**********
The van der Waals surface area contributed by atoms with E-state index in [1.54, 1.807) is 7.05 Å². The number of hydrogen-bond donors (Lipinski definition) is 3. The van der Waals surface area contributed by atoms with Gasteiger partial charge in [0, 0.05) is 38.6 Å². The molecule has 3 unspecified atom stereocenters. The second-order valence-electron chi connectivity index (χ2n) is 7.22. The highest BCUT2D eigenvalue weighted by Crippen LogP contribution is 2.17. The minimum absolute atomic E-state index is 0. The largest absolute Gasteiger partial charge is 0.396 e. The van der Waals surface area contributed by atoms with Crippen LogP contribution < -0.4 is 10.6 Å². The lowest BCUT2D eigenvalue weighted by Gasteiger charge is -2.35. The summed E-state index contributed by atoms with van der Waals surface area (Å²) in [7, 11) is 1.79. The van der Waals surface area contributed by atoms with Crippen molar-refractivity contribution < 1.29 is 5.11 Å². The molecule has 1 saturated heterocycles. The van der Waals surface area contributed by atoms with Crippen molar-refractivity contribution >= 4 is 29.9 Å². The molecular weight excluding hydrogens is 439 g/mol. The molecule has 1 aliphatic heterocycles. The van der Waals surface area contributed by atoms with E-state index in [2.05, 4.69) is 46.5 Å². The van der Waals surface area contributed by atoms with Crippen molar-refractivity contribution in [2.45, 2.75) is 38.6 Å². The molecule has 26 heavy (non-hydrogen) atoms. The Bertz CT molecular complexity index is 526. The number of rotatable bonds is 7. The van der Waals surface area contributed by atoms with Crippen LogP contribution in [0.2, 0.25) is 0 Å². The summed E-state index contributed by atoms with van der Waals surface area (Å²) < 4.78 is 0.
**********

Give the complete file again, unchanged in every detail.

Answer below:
The van der Waals surface area contributed by atoms with E-state index in [1.54, 1.807) is 7.05 Å². The number of hydrogen-bond donors (Lipinski definition) is 3. The van der Waals surface area contributed by atoms with Gasteiger partial charge in [0, 0.05) is 38.6 Å². The molecule has 3 unspecified atom stereocenters. The second-order valence-electron chi connectivity index (χ2n) is 7.22. The highest BCUT2D eigenvalue weighted by Crippen LogP contribution is 2.17. The minimum absolute atomic E-state index is 0. The largest absolute Gasteiger partial charge is 0.396 e. The van der Waals surface area contributed by atoms with Crippen LogP contribution < -0.4 is 10.6 Å². The lowest BCUT2D eigenvalue weighted by Gasteiger charge is -2.35. The summed E-state index contributed by atoms with van der Waals surface area (Å²) in [7, 11) is 1.79. The van der Waals surface area contributed by atoms with Crippen molar-refractivity contribution < 1.29 is 5.11 Å². The molecule has 1 saturated heterocycles. The van der Waals surface area contributed by atoms with Crippen molar-refractivity contribution >= 4 is 29.9 Å². The molecular weight excluding hydrogens is 439 g/mol. The molecule has 1 aliphatic heterocycles. The van der Waals surface area contributed by atoms with E-state index in [2.05, 4.69) is 46.5 Å². The van der Waals surface area contributed by atoms with Crippen molar-refractivity contribution in [2.45, 2.75) is 38.6 Å². The molecule has 26 heavy (non-hydrogen) atoms. The Bertz CT molecular complexity index is 526. The number of rotatable bonds is 7. The van der Waals surface area contributed by atoms with Crippen LogP contribution in [0.2, 0.25) is 0 Å². The summed E-state index contributed by atoms with van der Waals surface area (Å²) < 4.78 is 0.